Second, the tone was off-putting. What we have here is a high-profile game starring two women of underrepresented ethnicities. That's really cool! So why undermine that by spending so much effort complaining about a lesser issue? (And, let's be real: Caty likely doesn't know enough about the goings-on at Naughty Dog to make such strong criticisms as she did.)

    Also, I want to reiterate that if there's going to be any discussion of serious issues, both sides have to be willing to take as well as to give. That means you don't respond with an angry or sarcastic comment every time someone criticizes you. What originally attracted me to USGamer was that people here were able to have real discussions on real issues. I'd hate to come to the conclusion that those people are gone.
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  • Avatar for dard410 #13 dard410 A month ago
    @Flipsider99, completely agree. I think it is necessary and appropriate to celebrate diversity in games, and I saw Lost Legacy as a great step forward in representation. However, criticizing a game for not being 100% perfect when it comes to diversity behind the scenes seems a pretty big leap to take. Should game reviews take into account the ethnic makeup of the studios that make the games? If you didn't read the credits would you even know the voice actors were white? (I recognized Claudia Black's voice, but I just assumed the Nadine voice actor was black like the character).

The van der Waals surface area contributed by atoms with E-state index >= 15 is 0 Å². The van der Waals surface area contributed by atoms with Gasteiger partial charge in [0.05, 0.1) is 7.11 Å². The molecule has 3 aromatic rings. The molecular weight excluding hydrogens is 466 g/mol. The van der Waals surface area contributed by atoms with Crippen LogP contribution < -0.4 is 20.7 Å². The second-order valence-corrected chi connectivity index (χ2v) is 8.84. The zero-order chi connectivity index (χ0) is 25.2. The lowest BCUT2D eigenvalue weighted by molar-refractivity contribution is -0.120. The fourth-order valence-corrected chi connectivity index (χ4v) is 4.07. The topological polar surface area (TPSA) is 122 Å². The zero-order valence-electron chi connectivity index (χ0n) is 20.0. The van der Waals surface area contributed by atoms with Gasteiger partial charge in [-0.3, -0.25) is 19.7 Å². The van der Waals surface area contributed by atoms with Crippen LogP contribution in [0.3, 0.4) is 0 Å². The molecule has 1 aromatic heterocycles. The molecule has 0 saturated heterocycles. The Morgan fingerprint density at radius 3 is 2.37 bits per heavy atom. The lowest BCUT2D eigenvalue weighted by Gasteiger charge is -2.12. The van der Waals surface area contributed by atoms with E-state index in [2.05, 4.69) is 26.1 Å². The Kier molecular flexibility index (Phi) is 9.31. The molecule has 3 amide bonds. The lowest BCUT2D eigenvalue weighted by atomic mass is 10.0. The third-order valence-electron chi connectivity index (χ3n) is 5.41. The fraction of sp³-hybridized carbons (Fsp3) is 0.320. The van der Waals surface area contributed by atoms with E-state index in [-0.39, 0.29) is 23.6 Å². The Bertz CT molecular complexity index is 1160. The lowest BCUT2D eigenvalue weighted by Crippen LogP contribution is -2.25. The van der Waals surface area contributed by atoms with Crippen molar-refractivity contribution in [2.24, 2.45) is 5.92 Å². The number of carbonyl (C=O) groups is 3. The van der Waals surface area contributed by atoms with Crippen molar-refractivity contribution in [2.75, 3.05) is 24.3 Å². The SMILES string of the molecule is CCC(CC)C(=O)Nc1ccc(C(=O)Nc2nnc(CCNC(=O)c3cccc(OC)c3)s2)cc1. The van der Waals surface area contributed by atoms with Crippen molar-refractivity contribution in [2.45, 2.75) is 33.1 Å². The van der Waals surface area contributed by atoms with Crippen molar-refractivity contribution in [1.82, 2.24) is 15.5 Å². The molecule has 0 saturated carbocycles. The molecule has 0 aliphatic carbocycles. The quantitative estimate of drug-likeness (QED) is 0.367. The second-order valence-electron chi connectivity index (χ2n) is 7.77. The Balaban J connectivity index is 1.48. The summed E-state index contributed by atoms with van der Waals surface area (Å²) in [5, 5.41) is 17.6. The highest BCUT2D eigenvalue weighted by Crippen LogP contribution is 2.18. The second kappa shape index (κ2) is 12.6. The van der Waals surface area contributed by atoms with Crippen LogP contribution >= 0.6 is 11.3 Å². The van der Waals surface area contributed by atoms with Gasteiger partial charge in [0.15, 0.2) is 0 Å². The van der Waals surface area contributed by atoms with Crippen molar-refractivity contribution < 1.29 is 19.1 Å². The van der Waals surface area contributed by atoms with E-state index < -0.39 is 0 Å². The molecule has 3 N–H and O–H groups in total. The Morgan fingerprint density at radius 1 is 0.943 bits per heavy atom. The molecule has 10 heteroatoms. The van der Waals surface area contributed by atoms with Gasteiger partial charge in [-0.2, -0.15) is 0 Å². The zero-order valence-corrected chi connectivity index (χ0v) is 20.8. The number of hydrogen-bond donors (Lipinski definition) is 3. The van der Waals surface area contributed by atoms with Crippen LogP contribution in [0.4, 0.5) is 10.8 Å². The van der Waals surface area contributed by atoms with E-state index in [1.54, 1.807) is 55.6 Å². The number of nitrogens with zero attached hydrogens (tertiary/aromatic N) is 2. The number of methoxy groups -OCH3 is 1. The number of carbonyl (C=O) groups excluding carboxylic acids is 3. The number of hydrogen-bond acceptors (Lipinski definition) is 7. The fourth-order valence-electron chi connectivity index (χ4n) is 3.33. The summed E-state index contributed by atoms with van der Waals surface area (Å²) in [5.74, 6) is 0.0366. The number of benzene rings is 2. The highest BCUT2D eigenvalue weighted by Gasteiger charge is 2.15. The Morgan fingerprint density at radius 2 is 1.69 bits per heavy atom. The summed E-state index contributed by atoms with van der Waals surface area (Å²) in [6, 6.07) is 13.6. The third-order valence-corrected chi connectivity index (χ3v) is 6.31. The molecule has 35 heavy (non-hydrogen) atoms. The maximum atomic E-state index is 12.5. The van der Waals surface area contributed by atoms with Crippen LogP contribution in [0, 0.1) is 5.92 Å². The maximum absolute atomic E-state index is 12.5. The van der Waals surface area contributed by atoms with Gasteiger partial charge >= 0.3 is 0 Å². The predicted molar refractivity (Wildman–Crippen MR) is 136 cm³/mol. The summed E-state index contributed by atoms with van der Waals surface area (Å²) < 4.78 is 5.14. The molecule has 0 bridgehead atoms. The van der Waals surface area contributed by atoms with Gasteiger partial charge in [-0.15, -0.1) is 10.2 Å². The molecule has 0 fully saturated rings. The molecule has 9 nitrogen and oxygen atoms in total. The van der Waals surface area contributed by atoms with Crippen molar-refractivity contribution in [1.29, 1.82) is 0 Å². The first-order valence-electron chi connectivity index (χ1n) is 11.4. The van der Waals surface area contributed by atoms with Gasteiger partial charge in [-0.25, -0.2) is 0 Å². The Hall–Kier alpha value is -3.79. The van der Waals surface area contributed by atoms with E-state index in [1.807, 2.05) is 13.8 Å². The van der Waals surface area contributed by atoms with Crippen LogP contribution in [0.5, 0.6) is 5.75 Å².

In addition, Claudia Black and Laura Bailey were cast in their roles years before Naughty Dog even thought to make them the stars of this DLC (remember, Nadine and Chloe were originally pretty minor characters). ND probably went with them because they're well known, solid female voice actors in the gaming industry. Maybe in retrospect ND could and should have gone with voice actors who shared the same ethnic/racial background, but that decision had already been made and has nothing to do with whether or not Lost Legacy is a good game. Besides, we all know if ND changed the voice actors for the DLC fans would have raised hell.Edited last month by dard410